February 19, 2017
February 18, 2017
Shortly after November’s tumultuous election, I wrote an article for JStor Daily, “Four Hard Truths About Fake News.” It began with a preamble that actually had three more truths embedded and then quickly followed with four more: “the real internet is a fake, the fake news is very real, and thus Trump is indeed our rightful internet president.”
- Today’s internet is built on, with, and through an unruly sea of lies, deceptions, and distortions, as well as a few certainties, cables, and algorithms.
- This week’s viral-wonder—the crisis of “fake news” in the wake of the 2016 presidential election—is a logical and necessary outgrowth of the web’s sordid infrastructure, prurient daily pleasures, and neoliberal political economy.
- Today’s saccharine hand-wringing and the too-late fixes erupting from the mouthpieces for the corporate, media, and political interests responsible for this mess are as bogus as Lonelygirl15.
- Today’s media consumer cannot trust the internet, its news, or networks—fake or otherwise. Given the wretched state of today’s internet, skeptical, self-aware interaction with digital data is the critical foundation upon which democracy may be maintained.
Only 93 more to go to meet my vow …
I hereby pledge:
- To disrupt the new President’s First 100 days by posting #100truths-fakenews with linked actions, analyses and organizations committed to digital media literacy.
- In so doing, I will produce a 100 point digital primer to counter the purposeful confusion, lack of trust, and disorientation of the current administration’s relation to media, offering instead a steady, reasoned set of resources seeking clarity and justice.
Let me begin by here offering #100truths-fakenews #8: FAKE! by DOVEMAN + TOM KALIN + CRAIG PAULL, January 22, 2017, one of several video projects these activist-artists are making to counter the administration’s wile media moves.
Yes, producing 100 points by Day 100, April 29, 2017, seems a little daunting, but I will be counting on my reasoned, practiced, committed, talented colleagues, across the media spectrum, to ease the burden (just see above!). While this administration may seek to addle us with media misinformation, disruption, and lunacy, I put full trust in our clear-headed community of conscience. Please do share possible contributions—in the form of writings, links, images, or actions—to the #100truths-fakenews primer via email, comments on this blog, or on my twitter feed, where I’ll be building a paired-down version of the project @mediapraxisme. The full-version will build here over the next 70 days.
December 5, 2014
At the end of our lively and sometimes charged conversations following the MOCA Grand Avenue screening of seven recent videos about HIV/AIDS, an audience member asked “What are the ‘Alternate Endings’?” Until this moment, the large, diverse, and inter-generational audience had primarily been embroiled in a complex dialogue about the role and forms of activism found or missing in both contemporary art and HIV/AIDS, as well as within the seven videos we had just viewed that were commissioned by Visual AIDS to mark the 25th anniversary of Day With(out) Art by Rhys Ernst, Glen Fogel, Lyle Ashton Harris, Hi Tiger, Tom Kalin, My Barbarian, and Julie Tolentino/Abigail Severance.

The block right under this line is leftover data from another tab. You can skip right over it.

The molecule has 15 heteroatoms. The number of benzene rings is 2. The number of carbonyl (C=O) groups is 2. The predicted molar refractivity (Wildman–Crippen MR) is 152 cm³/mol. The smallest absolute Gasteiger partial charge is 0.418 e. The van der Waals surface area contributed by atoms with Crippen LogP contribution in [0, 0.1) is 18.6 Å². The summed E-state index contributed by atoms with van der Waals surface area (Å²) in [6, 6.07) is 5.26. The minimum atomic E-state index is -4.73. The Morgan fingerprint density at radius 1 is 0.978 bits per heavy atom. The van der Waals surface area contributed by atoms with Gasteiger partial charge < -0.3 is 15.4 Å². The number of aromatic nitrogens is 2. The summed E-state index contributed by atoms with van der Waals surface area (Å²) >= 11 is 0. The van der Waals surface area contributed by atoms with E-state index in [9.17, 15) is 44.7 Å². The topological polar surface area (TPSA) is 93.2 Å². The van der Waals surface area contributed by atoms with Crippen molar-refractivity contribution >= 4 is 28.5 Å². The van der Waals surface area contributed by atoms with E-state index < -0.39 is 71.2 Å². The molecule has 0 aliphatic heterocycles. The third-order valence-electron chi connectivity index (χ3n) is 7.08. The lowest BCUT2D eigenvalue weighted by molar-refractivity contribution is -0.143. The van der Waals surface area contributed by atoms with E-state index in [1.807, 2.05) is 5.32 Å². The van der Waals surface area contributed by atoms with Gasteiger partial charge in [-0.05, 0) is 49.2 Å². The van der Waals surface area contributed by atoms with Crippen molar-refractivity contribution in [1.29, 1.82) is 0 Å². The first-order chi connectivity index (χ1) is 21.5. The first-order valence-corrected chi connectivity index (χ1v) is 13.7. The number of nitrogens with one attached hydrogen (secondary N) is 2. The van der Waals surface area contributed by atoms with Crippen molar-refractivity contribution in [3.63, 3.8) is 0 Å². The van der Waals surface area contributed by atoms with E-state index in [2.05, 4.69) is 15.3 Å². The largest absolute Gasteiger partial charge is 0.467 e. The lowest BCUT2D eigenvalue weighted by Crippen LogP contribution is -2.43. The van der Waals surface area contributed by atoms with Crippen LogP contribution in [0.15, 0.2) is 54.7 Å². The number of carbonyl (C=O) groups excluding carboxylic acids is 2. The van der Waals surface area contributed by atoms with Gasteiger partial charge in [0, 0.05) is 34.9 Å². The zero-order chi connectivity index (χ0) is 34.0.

I suggested that the alternate ending was that people lived.
And perhaps that was one reason why, while the seven diverse videos did focus (in unequal measure to be sure) on generation, nostalgia, mourning, queer people of color and disidentification, videotape, time, and popular culture, they seemed to be almost entirely devoid of video images of activism (at least of the now iconic images of graphic art and protest from the first years of the AIDS crisis that have been the primary focus of much recent work that revisits this time). The seven videos seemed to conjure a visual register where it’s harder or not necessary to imagine, image, and engage with “activist” images given that the anger and mourning which fueled the first decades of the AIDS crisis no longer draws the scene.
Other reasons for the missing activism that were suggested from the floor, as well as by my esteemed panelists Lucas Hildebrand and Jih-Fei Cheng, included: understandings of “activist” images that took quieter or more personal forms (like the queer performances of Hi Tiger/Derek Jackson, My Barbarian or Julie Tolentino, or the private conversations and the many other forms of gay sexual intimacy seen in Glen Fogel, Lyle Ashton Harris, Rhys Ernst or Tom Kalin’s work, or the archival impulse and research found in the My Barbarian, Harris and Ernst pieces); contemporary understandings of activism and art have been commodified either by corporations hungry for rainbow dollars or by individuals who themselves now understood the commodification of themselves to be the urgent activist/art act; a dispersal of connection, attention, urgency, and community produced by the internet and the glut of images dissipates the magnetic pull that produced movements of activist/art and the necessity that artists and art institutions take the lead on this sort if image making; or perhaps a surprising and recent mark to an end of what Ted Kerr calls “AIDS Crisis Revisitation” (in an earlier conversation with me), in that we have processed, worked through, and learned from those images of “activism” and need a new, or at least another, visual vocabulary better suited for today.